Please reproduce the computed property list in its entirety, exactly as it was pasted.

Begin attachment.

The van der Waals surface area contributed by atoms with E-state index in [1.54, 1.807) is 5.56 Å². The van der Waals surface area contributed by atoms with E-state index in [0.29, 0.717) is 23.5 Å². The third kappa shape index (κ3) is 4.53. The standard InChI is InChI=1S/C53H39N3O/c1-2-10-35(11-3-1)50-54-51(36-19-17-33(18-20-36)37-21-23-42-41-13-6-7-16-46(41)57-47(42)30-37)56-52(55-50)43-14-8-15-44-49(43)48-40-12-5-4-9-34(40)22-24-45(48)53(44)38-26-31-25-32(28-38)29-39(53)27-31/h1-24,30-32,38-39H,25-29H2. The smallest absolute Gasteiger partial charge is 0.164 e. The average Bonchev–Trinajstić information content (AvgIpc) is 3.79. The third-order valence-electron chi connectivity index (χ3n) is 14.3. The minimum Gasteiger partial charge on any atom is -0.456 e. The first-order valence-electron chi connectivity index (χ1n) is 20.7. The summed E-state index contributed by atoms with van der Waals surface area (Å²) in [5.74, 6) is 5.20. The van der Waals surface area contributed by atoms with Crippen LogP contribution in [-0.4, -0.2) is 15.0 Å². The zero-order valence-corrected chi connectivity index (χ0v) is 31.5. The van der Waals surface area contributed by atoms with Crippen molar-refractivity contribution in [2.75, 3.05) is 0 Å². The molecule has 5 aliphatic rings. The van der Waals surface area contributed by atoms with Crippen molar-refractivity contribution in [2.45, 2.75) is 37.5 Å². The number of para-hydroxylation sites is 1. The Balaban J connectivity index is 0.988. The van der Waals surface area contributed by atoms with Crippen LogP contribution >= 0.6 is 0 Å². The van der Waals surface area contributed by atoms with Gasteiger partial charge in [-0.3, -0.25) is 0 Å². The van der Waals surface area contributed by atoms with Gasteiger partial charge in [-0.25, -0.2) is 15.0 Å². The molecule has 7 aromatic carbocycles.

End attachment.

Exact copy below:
The van der Waals surface area contributed by atoms with E-state index in [1.54, 1.807) is 5.56 Å². The van der Waals surface area contributed by atoms with E-state index in [0.29, 0.717) is 23.5 Å². The third kappa shape index (κ3) is 4.53. The standard InChI is InChI=1S/C53H39N3O/c1-2-10-35(11-3-1)50-54-51(36-19-17-33(18-20-36)37-21-23-42-41-13-6-7-16-46(41)57-47(42)30-37)56-52(55-50)43-14-8-15-44-49(43)48-40-12-5-4-9-34(40)22-24-45(48)53(44)38-26-31-25-32(28-38)29-39(53)27-31/h1-24,30-32,38-39H,25-29H2. The smallest absolute Gasteiger partial charge is 0.164 e. The average Bonchev–Trinajstić information content (AvgIpc) is 3.79. The third-order valence-electron chi connectivity index (χ3n) is 14.3. The minimum Gasteiger partial charge on any atom is -0.456 e. The first-order valence-electron chi connectivity index (χ1n) is 20.7. The summed E-state index contributed by atoms with van der Waals surface area (Å²) in [5.74, 6) is 5.20. The van der Waals surface area contributed by atoms with Crippen LogP contribution in [-0.4, -0.2) is 15.0 Å². The zero-order valence-corrected chi connectivity index (χ0v) is 31.5. The van der Waals surface area contributed by atoms with Crippen molar-refractivity contribution in [2.75, 3.05) is 0 Å². The molecule has 5 aliphatic rings. The van der Waals surface area contributed by atoms with Crippen molar-refractivity contribution in [2.45, 2.75) is 37.5 Å². The number of para-hydroxylation sites is 1. The Balaban J connectivity index is 0.988. The van der Waals surface area contributed by atoms with Crippen LogP contribution >= 0.6 is 0 Å². The van der Waals surface area contributed by atoms with Gasteiger partial charge in [-0.3, -0.25) is 0 Å². The van der Waals surface area contributed by atoms with Gasteiger partial charge in [-0.25, -0.2) is 15.0 Å². The molecule has 7 aromatic carbocycles.